Table 5 shows the distribution of HIV positive patients according to viral load.
Table 2. Distribution of the CD4 T lymphocyte count according to the type of stroke.
P value = 0.30.
Table 3. Distribution of viral load according to the type of stroke.
P = 0.13.
Table 4. Distribution of HIV positive patients according to CD4 count.
P value = 0.20. The mean number of TCD4+ lymphocytes was 413.44 ± 677.95/mm3; minimum: 93/mm3; maximum: 2854/mm3.
Table 5. Distribution of HIV positive patients according to viral load.
P value = 0.76. The mean viral load was 17,996.31 ± 20,982.22/mm3; minimum: 1002/mm3; maximum: 67,229/mm3.
Ischemic stroke was the most common mechanism of injury. The frequency of ischemic stroke was 56% among cases. Our results are lower than those reported by Gnonlonfoun et al.  in Benin, Balogou et al.  in Togo, who noted a frequency of ischemic stroke of 67.3% and 77.5% respectively. However, some authors have reported a frequency of ischemic stroke greater than 90%   . The frequency of hemorraghe stroke in our study was 44% lower than reported in other studies in sub-Saharan Africa; this could be explained by the high frequency of hypertension  . Hypertension is not only a risk factor for atherosclerosis but also the main cause of hemorraghe stroke. Durand et al.  reported a risk of hemorraghe stroke multiplied by 7.64 in people living with HIV at the AIDS stage (AIDS defined by the existence of an opportunistic infection of the system or by the CD4+ number lower than 200/mm3).
In our study, we did not find any significant difference between the type of stroke, the CD4 count and the viral load.
The multivariate study of known risk factors for stroke and HIV as an exposure factor for stroke in a case-control study model showed that HIV was not a risk factor independent of Stroke in stroke/HIV+ patients compared to stroke/HIV− patients. The odds ratio of HIV (0.43; 95% CI: 0.16 - 1.14) adjusted for other statistically significant risk factors (age sex, hypertension, obesity, triglycerides) made it possible to note that HIV is not a major factor in the onset of stroke . However, several studies in the literature have shown that HIV infection increases the risk of stroke    . However, the mechanisms of this stroke/HIV relationship remain multifactorial and have yet to be defined.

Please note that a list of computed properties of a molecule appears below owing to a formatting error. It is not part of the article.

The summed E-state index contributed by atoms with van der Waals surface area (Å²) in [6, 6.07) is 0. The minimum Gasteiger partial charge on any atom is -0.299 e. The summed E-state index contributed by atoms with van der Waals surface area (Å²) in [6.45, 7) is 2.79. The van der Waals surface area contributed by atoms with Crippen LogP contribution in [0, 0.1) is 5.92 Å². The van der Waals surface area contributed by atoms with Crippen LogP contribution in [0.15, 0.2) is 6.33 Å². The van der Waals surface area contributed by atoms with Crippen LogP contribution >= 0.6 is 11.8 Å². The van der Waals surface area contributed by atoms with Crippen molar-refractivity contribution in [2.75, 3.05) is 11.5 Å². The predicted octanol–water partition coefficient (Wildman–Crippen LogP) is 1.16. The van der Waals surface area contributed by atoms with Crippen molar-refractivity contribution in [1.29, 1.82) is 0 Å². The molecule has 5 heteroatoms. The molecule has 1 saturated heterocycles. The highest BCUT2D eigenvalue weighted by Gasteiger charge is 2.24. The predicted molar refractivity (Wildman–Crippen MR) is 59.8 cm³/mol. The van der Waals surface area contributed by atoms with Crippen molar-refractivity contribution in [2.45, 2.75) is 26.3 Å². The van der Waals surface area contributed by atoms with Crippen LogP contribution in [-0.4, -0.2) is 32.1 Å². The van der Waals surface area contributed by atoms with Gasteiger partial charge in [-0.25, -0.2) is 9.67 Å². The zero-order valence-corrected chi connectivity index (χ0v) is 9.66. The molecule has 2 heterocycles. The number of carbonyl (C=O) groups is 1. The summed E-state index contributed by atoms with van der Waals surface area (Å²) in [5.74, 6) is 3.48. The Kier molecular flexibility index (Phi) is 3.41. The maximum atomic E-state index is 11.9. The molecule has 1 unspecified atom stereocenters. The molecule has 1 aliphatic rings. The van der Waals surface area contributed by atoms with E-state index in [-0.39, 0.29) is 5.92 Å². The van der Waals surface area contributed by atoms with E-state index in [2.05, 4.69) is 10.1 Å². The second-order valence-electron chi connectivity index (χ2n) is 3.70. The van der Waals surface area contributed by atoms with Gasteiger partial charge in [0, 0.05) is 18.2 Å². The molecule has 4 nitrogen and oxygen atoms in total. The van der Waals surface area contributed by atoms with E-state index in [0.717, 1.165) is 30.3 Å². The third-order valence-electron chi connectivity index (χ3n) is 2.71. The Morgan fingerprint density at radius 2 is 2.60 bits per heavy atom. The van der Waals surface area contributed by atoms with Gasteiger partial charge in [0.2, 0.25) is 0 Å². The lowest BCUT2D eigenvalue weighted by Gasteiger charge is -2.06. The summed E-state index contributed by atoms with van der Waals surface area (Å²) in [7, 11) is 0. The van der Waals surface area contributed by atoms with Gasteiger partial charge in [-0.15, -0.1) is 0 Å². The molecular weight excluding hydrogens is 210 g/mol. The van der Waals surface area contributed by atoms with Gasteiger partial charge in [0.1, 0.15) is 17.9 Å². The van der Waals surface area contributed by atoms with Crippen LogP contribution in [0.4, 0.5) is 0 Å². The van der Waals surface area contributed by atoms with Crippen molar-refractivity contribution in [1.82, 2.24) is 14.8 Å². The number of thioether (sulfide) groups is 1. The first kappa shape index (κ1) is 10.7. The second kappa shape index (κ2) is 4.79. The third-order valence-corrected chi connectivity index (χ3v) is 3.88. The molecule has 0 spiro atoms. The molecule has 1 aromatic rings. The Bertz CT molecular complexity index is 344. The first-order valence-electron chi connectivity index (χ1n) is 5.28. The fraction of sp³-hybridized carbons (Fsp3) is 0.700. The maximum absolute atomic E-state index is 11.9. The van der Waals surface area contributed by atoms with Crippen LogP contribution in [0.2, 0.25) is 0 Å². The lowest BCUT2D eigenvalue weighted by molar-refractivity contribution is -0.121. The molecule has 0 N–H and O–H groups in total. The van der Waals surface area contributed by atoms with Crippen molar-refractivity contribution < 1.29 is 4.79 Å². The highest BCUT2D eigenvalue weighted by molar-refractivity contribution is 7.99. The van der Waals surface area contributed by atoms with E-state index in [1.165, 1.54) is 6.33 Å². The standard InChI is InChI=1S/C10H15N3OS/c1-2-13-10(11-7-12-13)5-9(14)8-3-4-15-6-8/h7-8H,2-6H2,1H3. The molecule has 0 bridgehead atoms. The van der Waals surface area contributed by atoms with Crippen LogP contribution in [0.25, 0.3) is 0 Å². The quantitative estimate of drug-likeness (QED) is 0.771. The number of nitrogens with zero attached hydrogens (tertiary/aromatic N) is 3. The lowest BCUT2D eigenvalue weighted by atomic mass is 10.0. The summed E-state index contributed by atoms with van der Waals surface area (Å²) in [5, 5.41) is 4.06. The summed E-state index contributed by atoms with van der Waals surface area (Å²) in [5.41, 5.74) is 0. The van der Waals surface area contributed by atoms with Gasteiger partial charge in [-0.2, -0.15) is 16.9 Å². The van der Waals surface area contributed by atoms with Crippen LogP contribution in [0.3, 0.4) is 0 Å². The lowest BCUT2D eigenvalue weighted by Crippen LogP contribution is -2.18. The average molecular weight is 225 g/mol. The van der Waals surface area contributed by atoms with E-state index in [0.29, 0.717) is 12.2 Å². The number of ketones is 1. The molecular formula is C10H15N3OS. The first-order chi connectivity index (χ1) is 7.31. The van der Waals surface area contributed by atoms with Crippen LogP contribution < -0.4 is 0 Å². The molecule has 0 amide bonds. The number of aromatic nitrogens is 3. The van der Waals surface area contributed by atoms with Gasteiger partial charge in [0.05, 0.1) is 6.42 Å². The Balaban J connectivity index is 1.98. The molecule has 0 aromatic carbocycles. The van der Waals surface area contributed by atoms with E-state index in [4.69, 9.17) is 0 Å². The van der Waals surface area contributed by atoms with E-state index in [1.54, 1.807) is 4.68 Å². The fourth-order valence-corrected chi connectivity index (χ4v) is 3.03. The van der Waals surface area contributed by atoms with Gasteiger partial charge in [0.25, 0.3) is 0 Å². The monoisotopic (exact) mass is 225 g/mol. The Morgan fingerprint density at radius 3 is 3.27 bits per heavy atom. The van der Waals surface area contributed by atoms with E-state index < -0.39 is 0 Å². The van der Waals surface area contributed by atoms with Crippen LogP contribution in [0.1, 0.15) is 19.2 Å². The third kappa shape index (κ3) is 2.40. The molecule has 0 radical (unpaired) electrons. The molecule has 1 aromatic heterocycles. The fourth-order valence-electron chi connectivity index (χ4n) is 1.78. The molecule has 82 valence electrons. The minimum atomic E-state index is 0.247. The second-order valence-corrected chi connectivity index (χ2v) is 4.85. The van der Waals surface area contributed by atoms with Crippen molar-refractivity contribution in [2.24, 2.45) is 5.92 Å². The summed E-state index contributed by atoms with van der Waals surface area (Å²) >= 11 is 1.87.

The in-depth study of the viral load in our patients; shows that there was no correlation between viral load and the occurrence of strokes. The CD4 T cell count was also not significant. The opposite results have been reported by Ortiz et al. , Mochan et al. , who reported that a CD4 count < 200 increased the risk of stroke in HIV+. Chow et al. and Mapoure et al.  , reported a correlation between the decrease in TCD4 lymphocytes and the occurrence of stroke.
Our study did not show a causal relationship between viral load, immunosuppression of TCD4+ cells and the onset of stroke. Thus, we believe that immunosuppression of CD4+ T lymphocytes may be a risk marker rather than a risk factor for stroke.